Nhoell Inthavong, president of the UNC Charlotte Habitat for Humanity chapter’s executive board, was inside the house, climbing among the roof trusses as she nailed boards to them. Above the 20-year-old’s head the majority of the other 20 student volunteers were nailing shingles on the roof of the first annual on-campus build for the charity.
The build started at the corner of University City Boulevard and John Kirk Drive on Oct. 1; when approximately 50 percent of the house was completed. It was moved to its permanent location – 1312 Onyx St. – on Oct. 14.
Most of the exterior work was done on campus; the house was built on metal beams so that it could be moved to the site where the interiors would be finished.
Stephanie Peters, co-special events coordinator of the campus chapter, said the home, which has a floor plan of 897 square feet, was projected to be finished within eight working days of the move.
Never miss a local story.
The 170 student volunteers who worked on the house received a lot of support from the community. Members of the campus chapter raised more than $60,000. Student fundraising activities raised $20,000 and almost $10,000 was provided by the UNC Charlotte Alumni Association.
The early efforts were matched by a group of UNCC alumni, parents and friends through a challenge grant worth $29,000 that was led by Joe Price (Class of 1983), who is a former Bank of America executive, a member of the Habitat for Humanity international board of directors and the University Board of Trustees.
The whirring of saws and banging of hammers echoed across campus for two weeks as the house was erected from wood, nails and the sweat of the workers. Joining the students were 90 additional volunteers, including AmeriCorps, alumni, faculty and staff from the university and employees from corporate sponsors Piedmont Natural Gas and Xerox.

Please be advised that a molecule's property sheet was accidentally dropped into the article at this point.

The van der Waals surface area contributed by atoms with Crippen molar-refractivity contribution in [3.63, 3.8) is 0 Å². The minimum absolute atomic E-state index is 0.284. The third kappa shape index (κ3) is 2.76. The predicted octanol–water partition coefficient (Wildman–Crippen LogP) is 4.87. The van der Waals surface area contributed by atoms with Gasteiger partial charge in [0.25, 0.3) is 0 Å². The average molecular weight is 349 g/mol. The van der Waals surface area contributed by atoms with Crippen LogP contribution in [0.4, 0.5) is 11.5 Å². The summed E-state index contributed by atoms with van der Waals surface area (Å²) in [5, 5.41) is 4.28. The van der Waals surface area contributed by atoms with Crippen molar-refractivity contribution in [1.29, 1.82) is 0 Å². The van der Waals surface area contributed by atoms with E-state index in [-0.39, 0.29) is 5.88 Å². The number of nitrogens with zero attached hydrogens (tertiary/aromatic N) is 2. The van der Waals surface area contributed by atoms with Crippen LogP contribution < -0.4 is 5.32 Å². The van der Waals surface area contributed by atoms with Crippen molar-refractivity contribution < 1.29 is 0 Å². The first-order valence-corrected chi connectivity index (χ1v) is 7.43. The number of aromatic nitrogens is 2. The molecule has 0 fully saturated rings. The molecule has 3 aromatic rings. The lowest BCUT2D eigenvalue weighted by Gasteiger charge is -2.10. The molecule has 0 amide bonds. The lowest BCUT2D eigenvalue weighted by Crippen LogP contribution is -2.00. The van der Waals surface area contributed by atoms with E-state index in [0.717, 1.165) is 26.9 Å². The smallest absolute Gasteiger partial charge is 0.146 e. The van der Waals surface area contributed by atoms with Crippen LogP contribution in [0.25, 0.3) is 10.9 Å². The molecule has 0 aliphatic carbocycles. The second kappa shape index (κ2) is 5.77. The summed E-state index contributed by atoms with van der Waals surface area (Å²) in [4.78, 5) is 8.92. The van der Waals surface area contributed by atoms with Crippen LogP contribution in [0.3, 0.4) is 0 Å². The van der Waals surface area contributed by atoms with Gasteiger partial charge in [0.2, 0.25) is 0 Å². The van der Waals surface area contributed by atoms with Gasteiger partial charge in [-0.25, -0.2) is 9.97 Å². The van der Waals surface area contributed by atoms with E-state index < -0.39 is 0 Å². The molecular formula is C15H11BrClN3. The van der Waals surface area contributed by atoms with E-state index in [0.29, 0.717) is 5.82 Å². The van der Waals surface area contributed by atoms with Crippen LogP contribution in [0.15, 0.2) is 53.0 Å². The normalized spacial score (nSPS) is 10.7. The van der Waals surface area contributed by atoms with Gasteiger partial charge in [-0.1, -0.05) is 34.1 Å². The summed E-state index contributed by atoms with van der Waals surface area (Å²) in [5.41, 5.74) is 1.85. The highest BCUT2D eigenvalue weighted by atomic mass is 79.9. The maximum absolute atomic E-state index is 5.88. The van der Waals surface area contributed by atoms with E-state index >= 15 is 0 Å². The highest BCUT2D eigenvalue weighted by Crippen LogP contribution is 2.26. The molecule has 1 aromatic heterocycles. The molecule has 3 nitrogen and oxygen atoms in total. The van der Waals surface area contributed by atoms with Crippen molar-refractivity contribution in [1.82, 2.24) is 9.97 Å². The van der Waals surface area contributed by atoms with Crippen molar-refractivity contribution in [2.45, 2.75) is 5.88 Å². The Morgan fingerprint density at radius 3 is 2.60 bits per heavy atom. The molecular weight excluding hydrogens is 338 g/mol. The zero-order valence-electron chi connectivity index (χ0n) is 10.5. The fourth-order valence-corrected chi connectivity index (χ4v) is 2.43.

Peters said the Habitat chapter hopes there will be more builds in the future, with this being the first year of an annual tradition. The “Homecoming Build” was scheduled in conjunction with the UNCC homecoming football game.
With the help of co-organizer Maggie Chahoud, Peters felt they were thorough enough in their early planning that the community fully embraced the idea.
“From this event, I learned how willing people are to help one another on such a large-scale project,” said Peters. “I believe that since we presented ourselves with a clear goal in mind, with a timeline of how we were going to complete everything, everyone involved believed this was a worthwhile project. I think we were surprised with how many people this reached.”